A Greater Source of Truth: Data/Analytics in a Value-Based Care World

July 26, 2019
Healthcare Innovation: What do you think are today’s biggest healthcare data challenges?

Shweta Vyas: I see four major challenges:

Volume – Health systems generate a ton of data, but they don’t always know what data is meaningful for analytics and achieving value-based care. IT teams oversee data management, but no one within the organization is typically charged with determining who will use the data and how it will be governed or operationalized within the organization.

Accuracy – The adage, ‘You don’t know what you don’t know’ applies. Hospitals and health systems often have no idea that their patient and provider data is plagued by gaps and inaccuracies. This causes challenges with care coordination, revenue cycle management and more. The good news is that vendors can easily run diagnostics to analyze, validate, correct, monitor and augment the data.

Aggregation – Data is siloed and sometimes even managed within rudimentary spreadsheets. Hospitals and health systems need to pull all of the data together so we have a holistic, system-wide view to drive analytics for business intelligence.

Linking – Aggregating the data is only useful when organizations can also perform entity resolution (i.e., determining whether all pieces of data are tied to one patient or one provider). Data linking is critical as providers become more consolidated through mergers and acquisitions.

Has the shift to value-based care increased the focus on data management? If so, how?

Yes, I believe there is an increased focus on data management now that there are financial incentives to enhance healthcare quality. I don’t think you can improve quality, risk and patient outcomes without a holistic view of your patients and providers. However, many challenges remain. Organizations need a disciplined approach to data governance, data management, and data linking. They also need to overcome their ‘analysis paralysis’ and not let the sheer volume of the data overwhelm them. The industry has made great strides thus far, but we’ll likely continue to grapple with some of these challenges for years to come.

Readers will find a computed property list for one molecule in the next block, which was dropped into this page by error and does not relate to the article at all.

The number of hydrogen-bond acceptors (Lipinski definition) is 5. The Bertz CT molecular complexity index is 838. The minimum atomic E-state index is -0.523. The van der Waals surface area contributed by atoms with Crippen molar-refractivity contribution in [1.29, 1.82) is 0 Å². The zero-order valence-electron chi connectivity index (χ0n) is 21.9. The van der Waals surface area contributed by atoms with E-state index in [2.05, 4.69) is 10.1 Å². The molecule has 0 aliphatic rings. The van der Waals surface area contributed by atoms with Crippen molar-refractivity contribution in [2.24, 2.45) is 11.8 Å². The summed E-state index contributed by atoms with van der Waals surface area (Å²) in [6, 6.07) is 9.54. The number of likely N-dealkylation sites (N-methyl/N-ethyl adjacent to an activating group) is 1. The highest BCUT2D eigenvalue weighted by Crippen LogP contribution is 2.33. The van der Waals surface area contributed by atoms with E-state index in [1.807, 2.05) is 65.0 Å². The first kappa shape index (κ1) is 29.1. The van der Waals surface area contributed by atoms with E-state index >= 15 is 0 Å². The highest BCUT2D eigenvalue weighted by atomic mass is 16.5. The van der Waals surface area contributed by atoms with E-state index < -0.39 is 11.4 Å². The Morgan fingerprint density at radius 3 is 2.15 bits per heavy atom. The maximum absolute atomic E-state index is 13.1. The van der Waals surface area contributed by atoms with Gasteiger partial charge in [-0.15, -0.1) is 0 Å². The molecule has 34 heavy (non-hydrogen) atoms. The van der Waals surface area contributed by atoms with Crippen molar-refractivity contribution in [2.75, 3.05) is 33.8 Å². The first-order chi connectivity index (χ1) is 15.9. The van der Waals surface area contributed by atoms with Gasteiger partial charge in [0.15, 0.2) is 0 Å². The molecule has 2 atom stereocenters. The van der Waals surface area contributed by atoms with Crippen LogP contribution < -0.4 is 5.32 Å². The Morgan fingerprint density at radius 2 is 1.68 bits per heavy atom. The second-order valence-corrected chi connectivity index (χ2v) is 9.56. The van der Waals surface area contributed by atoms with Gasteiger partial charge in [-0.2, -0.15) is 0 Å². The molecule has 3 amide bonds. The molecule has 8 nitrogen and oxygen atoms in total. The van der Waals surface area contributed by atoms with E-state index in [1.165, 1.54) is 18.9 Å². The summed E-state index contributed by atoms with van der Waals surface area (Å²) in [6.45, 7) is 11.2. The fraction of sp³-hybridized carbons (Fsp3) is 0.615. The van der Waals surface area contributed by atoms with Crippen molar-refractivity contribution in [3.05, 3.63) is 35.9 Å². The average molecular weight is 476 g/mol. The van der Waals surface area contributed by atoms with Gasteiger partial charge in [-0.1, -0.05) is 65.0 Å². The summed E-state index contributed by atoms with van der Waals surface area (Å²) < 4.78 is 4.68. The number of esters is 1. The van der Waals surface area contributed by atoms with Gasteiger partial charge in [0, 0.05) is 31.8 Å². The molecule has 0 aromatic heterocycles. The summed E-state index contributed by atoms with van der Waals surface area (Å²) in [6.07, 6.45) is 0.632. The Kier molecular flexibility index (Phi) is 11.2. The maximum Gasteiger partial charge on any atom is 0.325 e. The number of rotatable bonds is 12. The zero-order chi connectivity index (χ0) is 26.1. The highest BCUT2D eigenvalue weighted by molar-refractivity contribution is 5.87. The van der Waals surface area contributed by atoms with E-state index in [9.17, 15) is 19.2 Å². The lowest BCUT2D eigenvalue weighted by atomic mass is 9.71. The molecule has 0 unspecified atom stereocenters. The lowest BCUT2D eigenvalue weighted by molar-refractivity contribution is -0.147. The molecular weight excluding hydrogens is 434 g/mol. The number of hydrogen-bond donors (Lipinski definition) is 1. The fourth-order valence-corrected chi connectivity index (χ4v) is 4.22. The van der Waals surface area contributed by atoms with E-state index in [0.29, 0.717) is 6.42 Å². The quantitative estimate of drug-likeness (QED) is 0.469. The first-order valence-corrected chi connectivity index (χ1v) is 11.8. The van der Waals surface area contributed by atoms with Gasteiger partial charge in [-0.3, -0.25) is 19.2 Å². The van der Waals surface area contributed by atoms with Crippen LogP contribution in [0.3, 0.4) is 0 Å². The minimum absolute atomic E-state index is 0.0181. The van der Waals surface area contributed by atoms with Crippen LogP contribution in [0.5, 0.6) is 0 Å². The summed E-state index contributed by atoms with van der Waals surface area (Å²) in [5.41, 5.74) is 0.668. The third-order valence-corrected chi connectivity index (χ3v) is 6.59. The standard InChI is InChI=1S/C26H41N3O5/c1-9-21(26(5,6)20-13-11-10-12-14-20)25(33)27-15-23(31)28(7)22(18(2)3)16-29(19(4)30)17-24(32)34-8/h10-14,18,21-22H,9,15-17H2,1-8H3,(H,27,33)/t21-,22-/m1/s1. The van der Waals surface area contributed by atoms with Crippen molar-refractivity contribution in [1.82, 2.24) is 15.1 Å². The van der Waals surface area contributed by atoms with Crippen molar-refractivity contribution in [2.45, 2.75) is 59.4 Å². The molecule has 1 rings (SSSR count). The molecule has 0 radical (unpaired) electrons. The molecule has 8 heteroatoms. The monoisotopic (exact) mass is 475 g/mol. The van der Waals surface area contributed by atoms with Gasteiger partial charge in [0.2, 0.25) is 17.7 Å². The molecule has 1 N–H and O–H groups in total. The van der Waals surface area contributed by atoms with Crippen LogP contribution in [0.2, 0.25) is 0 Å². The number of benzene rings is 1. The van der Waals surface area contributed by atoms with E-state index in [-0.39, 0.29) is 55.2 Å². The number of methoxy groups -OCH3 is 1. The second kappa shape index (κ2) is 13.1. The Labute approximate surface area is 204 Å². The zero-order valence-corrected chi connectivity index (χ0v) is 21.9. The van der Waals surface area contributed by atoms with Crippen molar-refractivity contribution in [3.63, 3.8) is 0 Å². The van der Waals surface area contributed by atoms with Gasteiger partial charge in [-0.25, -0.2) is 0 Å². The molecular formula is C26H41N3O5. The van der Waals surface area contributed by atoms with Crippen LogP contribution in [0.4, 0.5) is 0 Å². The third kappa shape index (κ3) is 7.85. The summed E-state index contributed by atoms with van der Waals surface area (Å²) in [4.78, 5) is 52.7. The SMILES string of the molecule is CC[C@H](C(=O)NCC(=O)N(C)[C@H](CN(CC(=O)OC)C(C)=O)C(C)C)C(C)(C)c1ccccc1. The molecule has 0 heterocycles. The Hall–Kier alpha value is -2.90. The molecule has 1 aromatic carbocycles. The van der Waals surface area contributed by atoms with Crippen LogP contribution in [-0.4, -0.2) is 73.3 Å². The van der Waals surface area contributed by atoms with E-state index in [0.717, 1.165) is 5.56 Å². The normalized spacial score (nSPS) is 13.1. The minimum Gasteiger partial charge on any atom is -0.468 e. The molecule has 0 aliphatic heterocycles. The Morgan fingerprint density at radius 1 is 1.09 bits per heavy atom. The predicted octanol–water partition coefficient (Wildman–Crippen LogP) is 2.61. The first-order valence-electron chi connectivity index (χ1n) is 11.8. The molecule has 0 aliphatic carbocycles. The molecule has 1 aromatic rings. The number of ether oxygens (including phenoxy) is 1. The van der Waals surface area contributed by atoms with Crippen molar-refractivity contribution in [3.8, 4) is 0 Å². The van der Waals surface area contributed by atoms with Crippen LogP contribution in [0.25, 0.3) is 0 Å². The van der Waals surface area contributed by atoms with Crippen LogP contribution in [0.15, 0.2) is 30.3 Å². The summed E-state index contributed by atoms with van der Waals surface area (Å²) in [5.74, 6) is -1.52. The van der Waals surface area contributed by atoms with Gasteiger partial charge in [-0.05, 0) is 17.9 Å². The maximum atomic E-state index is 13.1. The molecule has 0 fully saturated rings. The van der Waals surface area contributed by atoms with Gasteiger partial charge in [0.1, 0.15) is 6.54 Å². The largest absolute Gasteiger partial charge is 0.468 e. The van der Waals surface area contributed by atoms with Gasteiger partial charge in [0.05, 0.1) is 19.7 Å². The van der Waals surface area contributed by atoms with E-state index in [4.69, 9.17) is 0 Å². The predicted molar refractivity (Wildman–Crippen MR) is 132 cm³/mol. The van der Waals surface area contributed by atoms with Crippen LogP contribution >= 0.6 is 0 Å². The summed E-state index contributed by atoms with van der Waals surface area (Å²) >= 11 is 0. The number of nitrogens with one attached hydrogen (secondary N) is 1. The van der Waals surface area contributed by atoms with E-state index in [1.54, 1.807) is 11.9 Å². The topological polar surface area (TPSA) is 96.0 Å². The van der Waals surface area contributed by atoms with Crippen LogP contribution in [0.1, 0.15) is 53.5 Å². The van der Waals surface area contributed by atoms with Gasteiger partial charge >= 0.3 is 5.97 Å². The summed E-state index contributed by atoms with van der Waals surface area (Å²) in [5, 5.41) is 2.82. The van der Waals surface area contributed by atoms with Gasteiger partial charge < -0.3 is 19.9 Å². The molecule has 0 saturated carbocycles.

What advice can you give in terms of determining whether an organization’s health IT infrastructure can support the type of analytics that value-based care demands?

Consider these three questions:

What are your goals and objectives? For example, what outcomes do you want to improve? On which patient populations do you want to focus? What cost outliers do you want to address?

Can certain aspects of your existing IT infrastructure remain? Organizations may opt to keep their existing EHR, for example.

What new elements will provide the biggest return on investment? For example, in-house data centers are becoming a thing of the past. Using a flexible data warehouse (i.e., the cloud) enables organizations to break down data silos without adding significant dollars to the IT budget. Using the cloud, we can also provide actionable insights within existing workflows and even at the point of care. Organizations will also need to invest in robust cybersecurity solutions as we move toward more digital interactions in healthcare.

Can you offer any predictions regarding data analytics and value-based care?

Consider the following five predictions:

More mature analytics. Organizations will use greater predictive analytics not only for population health management but also for managing provider networks and containing costs. They’ll also continue to experiment with artificial intelligence and machine learning to build better data models, create smarter algorithms and automate repetitive (and resource-intensive) tasks.

Industry-wide source of truth. Because of continued challenges with data management as discussed above, providers, payers and pharmacies will rely on a centralized, and single source of truth for cleansed and accurate data on patients and providers.

Greater emphasis on social determinants of health (SDOH). Medical care determines only 20 percent of overall health while social, economic and environmental factors determine 50 percent of overall health. Organizations will increasingly collect and analyze SDOH data, and they’ll need the ability to feed actionable insights directly into the care plan.

More efforts to combat provider burnout. The industry will find ways to streamline data entry on the front end and surface important insights at the point of care so providers can easily digest the information and act on it. This may not only improve physician satisfaction, but it may also address the problem of alert fatigue.

Integration of patient-generated health data. This important data feed will help the industry move beyond the notion that healthcare happens inside the four walls of a hospital, physician practice, or other clinical setting. However, we still need to question the accuracy of the data. Data from FDA-approved medical devices, for example, may be more reliable than data from consumer apps and wearables, though all of this data can help paint a picture of an individual’s health status.

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